UNSW solar expert wins international energy prize

University of New South Wales (UNSW) solar energy pioneer Scientia Professor Martin Green has become the first Australian to win the prestigious Global Energy Prize.

The annual prize, worth more than $820,000, honours outstanding achievements in research and technology that are addressing the world’s energy challenges.

The prize was awarded to Professor Green for his research development and educational activities in the field of photovoltaics.

He was selected from a list of 44 contenders, including Tesla’s Elon Musk, from 14 countries.

Professor Green, who is director of the Australian Centre for Advanced Photovoltaics at UNSW, was honoured for having “revolutionised the efficiency and costs of solar photovoltaics, making this now the lowest cost option for bulk electricity supply”.

He shares the prize and RUB 39 million ($820,000) prizemoney this year with Russian scientist Sergey Alekseenko, an expert in thermal power engineering.

Professor Green is a world-leading specialist in both monocrystalline and polycrystalline silicon solar cells, and the research group he founded in UNSW Engineering is the largest and best-known university-based photovoltaic research group in the world.

The enormous reductions in costs in photovoltaic solar systems in recent years is directly related to his scientific efforts, largely through the work of his students in establishing manufacturing centres in Asia.

“The efficiency of solar modules is an area whose progress has been faster than many experts expected, and this is good news,” Professor Green said.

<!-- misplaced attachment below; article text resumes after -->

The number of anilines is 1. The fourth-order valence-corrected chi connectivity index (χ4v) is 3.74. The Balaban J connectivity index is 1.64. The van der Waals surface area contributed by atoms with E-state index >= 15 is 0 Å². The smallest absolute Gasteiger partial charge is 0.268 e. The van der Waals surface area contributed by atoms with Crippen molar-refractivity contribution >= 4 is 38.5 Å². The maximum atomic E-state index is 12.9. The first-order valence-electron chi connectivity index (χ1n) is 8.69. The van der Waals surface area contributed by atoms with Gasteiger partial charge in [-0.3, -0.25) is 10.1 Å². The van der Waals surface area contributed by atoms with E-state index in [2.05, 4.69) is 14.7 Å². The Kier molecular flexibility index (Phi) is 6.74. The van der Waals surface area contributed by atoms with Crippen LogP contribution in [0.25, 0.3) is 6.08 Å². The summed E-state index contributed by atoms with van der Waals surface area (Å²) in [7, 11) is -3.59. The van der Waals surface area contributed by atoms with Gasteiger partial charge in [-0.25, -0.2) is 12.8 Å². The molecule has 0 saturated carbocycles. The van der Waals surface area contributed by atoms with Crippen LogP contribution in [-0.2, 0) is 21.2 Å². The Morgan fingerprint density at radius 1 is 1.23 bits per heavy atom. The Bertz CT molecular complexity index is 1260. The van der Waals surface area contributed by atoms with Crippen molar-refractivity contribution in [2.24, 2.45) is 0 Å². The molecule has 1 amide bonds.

“We need to maintain the pace of research in Australia, not only to keep our international lead, but also to benefit society by providing a cheap, low carbon source of electricity.

“Given the quality of the candidates on the shortlist, receiving this prize is a great honour, and will spur on our efforts. I look forward to the presentation in Russia in October.”

In 1989, Professor Green’s team supplied the solar cells for the first photovoltaic system with an energy conversion efficiency of 20 per cent.

And in 2014, he headed the development team that first demonstrated the conversion of sunlight into electricity with an energy conversion efficiency of 40 per cent.

Among his many breakthroughs, he invented the PERC solar cell, which accounted for more than 24 per cent of the world’s silicon cell manufacturing capacity at the end of 2017.

Sales of systems containing this solar cell exceeded US$10 billion in 2017 and are predicted to exceed US$1 trillion by 2040.

“As a world-leading researcher in photovoltaics, Martin has delivered truly transformational outcomes in renewable energy for more than three decades,” UNSW president and vice-chancellor Professor Ian Jacobs said.

“Martin is a highly deserving recipient of this global prize and we warmly congratulate him.

“His fundamental and applied research has transformed the global energy sector and will continue to produce major economic and social benefits, both in Australia and worldwide.”

UNSW dean of engineering Professor Mark Hoffman said the work of Professor Green and his research team has had a profound impact on the globe.

“They have created the highest efficiency solar cells using techniques that have made them accessible to the world through commercialization,” Professor Hoffman said.

“And all of this has been achieved in Australia. We are proud of Martin’s inspiration leadership and pioneering research which is helping address the challenge of climate change.”

Professor Green is co-inventor of the laser-doped, selective emitter solar cell, used in solar panels worth more than $1 billion, which were sold by the company Suntech between 2009 and 2011.

He is also a pioneer in the area of perovskite photocells, which he believes could be used as a supplement to silicon solar panels, with a combination of the two materials potentially able to further reduce the cost of electricity.

The highly prestigious Global Energy Prize was established in Russia in 2003 through the Global Energy Association, with the support of leading Russian Energy companies Gazprom, FGCUES, and Surgutneftegas.

The choice of winners is made by a committee of 20 leading scientists from 13 countries.

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